by HELEN GEIB
Animal Kingdom is the promising feature filmmaking debut of Australian David Michod, who wrote and directed. It is set in Melbourne, home to the Cody family: matriarch Janine; sons Pope, Craig, and Darren; their longtime “business” partner Baz; and grandson Josh. The Cody family business is crime. The brothers and Baz specialize in armed robbery, Craig deals drugs on the side, and there are hints of other criminal activities. The family has a shady lawyer on retainer and Janine knows the right people to call when one of her boys is in trouble.
The 17 year old Josh (newcomer James Frecheville), who likes to be called “J,” comes to live with his grandmother at the beginning of the story. His mother, who had kept him apart from her family for many years for good reason, has overdosed on heroin. The timing is particularly unfortunate. The brothers and Baz have been living under intense police scrutiny for some little while and the strain is beginning to show.
The plot charts the family’s breakdown and J’s concomitant moral corruption.
The characterizations of the members of the extended Cody family circle is the script’s strong point. The writing is aided by the cohesive ensemble cast led by Jacki Weaver as Janine and Ben Mendelsohn as Pope. Although Frecheville’s performance is capable and J’s predicament is affecting, those two are the film’s most memorable characters.
That J should be overshadowed to some degree by the more colorful supporting characters isn’t surprising, even putting aside how good those characters/parts are. The result is built in to the central conceit behind J’s character arc. He’s withdrawn, passive, and inarticulate; a typical modern (male) teenager. One of the interesting things about the film is that J’s family situation makes his very ordinariness a tragic character flaw.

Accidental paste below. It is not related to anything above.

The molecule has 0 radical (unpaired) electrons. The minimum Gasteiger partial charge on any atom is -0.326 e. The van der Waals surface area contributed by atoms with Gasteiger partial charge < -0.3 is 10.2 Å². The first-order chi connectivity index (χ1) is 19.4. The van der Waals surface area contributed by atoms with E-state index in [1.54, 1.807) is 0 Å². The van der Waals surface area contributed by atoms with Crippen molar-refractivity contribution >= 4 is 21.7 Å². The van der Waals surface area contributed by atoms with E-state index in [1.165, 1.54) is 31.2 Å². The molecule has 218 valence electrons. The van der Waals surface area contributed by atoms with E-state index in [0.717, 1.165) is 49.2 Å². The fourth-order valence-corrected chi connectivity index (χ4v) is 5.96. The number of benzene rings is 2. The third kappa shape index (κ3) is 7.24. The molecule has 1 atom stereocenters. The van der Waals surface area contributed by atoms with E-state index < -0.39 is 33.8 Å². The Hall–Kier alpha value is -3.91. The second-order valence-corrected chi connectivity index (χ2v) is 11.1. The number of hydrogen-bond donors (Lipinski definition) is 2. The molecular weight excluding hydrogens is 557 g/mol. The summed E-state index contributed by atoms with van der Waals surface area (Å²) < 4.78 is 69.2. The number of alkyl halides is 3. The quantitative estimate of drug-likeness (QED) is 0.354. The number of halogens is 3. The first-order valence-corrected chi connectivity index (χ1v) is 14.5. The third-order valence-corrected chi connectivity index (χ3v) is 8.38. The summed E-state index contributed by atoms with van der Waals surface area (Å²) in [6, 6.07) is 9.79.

The plotting is Animal Kingdom‘s weak link. Some key plot points are implausible, others underdeveloped. The parts to do with the police- including the lone “good cop” character played by a woefully underutilized Guy Pearce- don’t hold up at all well. When information is withheld from the audience to create third-act suspense, the trade-off is to obscure key characters’ changing thoughts and emotions.
Michod’s direction carries the film past a lot of the rough spots. All of the Codys feel trapped and, ever-increasingly, desperate. Visually they are trapped by tight framing. The visual conventions of indie realism (source lighting, houses that look like normal people actually live in them, clothes ditto) make the story seem much more believable than it really is. The pacing is appropriately relentless (not rushed). In the end, it carries great emotional intensity.
Animal Kingdom is available on DVD and Blu-ray. Features, which appear to be the same on both release versions, are a commentary track by Michod; a Q&A with Michod, Weaver, and Frecheville; and a “making of.”
Other new releases this week: Buried, Freakonomics, Jack Goes Boating, Lebanon, Stone, Takers